GSE Expo Report 2000
Cockerel Crows Once More
By Richard Rowe
Life has been a struggle for ground support multinational Teleflex Lionel Dupont (TLD) in recent years, but a fresh face at the top has helped the company tackle its inner demons. Richard Rowe reports on a remarkable turnaround.
It’s not often that a company’s senior management team disagrees so vehemently with its Chair that many choose to leave the organization rather than follow the lead of the boss, but that’s exactly what happened at Teleflex Lionel Dupont (TLD).
While senior management agreed that TLD should be a global supplier, it disagreed fundamentally with the approach. Dabbling in what was seen by many as non-core activity was unacceptable. So, too, were the centralization of all sales and marketing activities in Paris, rather than the empowering of regional offices so that they could react quickly and efficiently. The resulting decline in sales, and stiff competition from local suppliers, saw management mutiny on a grand scale.
Alain Fribourg must have wondered what he had inherited on arrival as the company’s new Chair in February 1999. "The situation was that we had lost a lot of people because of the problem between the Chairman’s strategy and top management’s opinion of it," explains Fribourg. "Second, we were losing money across all of our U.S. operations."
The feeling of destabilization had been exacerbated by a failed takeover of the company by HEICO in mid-1998. HEICO, of course, has since bought and then sold Trilectron--a competitor to TLD’s ACE equipment--to Hobart. The only good news for TLD at the time was that it had cash in the bank from the sale of its Teleflex-Syneravia/Precilec division to another French group, Intertechnique.
The U.S. part of the business, in particular, was limping badly. Having hit a high of US$25 million in 1997, sales dropped to $20 million in 1998, and $3 million by the first quarter of 1999. Lantis, based in Salinas, California, had some technical issues to overcome which, although minor, did little to boost the credibility of the company’s range of loaders through which it had made its name.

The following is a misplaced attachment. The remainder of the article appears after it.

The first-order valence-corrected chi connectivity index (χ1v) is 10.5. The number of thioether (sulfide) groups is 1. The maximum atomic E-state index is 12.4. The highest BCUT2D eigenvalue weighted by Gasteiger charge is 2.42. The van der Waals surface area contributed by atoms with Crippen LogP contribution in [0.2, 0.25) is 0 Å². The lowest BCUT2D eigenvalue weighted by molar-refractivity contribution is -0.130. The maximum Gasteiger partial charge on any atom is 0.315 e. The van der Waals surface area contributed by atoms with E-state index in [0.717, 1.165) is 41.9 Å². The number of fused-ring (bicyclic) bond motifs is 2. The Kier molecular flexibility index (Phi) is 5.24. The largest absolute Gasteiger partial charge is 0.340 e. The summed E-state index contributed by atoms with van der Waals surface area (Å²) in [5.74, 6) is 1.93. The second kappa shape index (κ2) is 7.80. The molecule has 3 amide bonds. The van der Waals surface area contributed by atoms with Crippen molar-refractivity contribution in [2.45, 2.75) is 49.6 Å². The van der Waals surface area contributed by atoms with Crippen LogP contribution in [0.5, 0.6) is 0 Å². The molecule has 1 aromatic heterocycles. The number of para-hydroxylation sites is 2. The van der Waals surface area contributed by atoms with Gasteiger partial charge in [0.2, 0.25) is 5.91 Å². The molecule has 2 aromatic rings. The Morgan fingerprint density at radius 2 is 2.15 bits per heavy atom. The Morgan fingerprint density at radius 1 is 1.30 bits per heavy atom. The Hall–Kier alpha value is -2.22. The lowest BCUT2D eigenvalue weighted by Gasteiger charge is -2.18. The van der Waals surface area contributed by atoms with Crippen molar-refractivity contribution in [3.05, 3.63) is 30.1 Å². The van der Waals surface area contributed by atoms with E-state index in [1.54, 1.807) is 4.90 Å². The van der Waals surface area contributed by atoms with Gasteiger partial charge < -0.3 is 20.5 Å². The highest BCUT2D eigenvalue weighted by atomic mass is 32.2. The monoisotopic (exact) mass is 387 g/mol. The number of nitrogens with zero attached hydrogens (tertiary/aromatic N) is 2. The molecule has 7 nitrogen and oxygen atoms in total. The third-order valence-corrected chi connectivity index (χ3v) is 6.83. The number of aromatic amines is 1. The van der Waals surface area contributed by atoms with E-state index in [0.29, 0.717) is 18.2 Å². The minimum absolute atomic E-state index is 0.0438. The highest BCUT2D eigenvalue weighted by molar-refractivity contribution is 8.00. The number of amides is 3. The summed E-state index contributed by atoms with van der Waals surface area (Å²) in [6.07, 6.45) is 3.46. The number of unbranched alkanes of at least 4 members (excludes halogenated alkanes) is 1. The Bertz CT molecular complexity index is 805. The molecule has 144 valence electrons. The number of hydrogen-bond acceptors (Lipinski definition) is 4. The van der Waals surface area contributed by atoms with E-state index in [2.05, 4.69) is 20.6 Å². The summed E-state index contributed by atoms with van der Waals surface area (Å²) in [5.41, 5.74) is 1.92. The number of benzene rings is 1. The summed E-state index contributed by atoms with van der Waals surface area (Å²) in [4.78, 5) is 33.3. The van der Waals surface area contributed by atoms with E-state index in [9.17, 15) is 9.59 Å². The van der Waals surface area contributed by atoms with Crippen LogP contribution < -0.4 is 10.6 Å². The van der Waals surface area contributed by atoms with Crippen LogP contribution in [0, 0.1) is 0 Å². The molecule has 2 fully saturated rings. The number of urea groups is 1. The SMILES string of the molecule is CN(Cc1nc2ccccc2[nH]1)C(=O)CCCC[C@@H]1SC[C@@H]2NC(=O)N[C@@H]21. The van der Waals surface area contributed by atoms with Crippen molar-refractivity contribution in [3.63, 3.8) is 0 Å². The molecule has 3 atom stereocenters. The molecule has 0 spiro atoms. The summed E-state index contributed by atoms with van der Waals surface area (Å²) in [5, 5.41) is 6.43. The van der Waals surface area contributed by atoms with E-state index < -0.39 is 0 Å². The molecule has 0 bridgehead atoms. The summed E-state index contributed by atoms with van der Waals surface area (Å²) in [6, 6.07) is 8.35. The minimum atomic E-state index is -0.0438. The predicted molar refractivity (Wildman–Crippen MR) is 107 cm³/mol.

In Europe, the company’s operation was relatively healthy business-wise, but plagued by key departures in personnel. Similarly, the head of the Asian regional operation, Allen Fu, also took his leave, while the economic situation in the region was a cruel blow to TLD’s sales.
Step one for Fribourg was to demonstrate a business strategy that would not only convince departed senior management to return to the fold but also persuade those about to jump ship that there remained an attractive future for them at TLD.
With remarkable vigor, Fribourg spent the first two months of his tenure meeting with all of the people who had left the company during the last two years. "I tried to convince them to come back," he says simply.
One of those who returned to the fold was Antoine Maguin, ex-Chair of TLD Europe (known as AET at the time), who has since taken on the post of CEO of TLD America. The decision was easy, Maguin told GSE Today. "All the [old] top management at TLD loved the company and the business was very interesting," he says. "We really didn’t want to leave. When Alain came to me and said that we would get back to a strategy of product development, customer support and proper product management, I was ready to return."
Fribourg demonstrated a keen desire for open lines of communication, something that was sadly lacking in the previous regime, says Maguin.
Some months before, Allen Fu had also been convinced by Fribourg to return as CEO of TLD Asia based in Hong Kong, while Fribourg himself took on the position of CEO of TLD Europe and Jacques Roux remained responsible for sales. Elsewhere, key sales staff, and others on the point of moving, also stayed.
Since 1972, Trilectron/Air-A-Plane has manufactured a broad line of aircraft ground support equipment for corporate business jets and turboprops to regional and commercial airlines. Trielectron...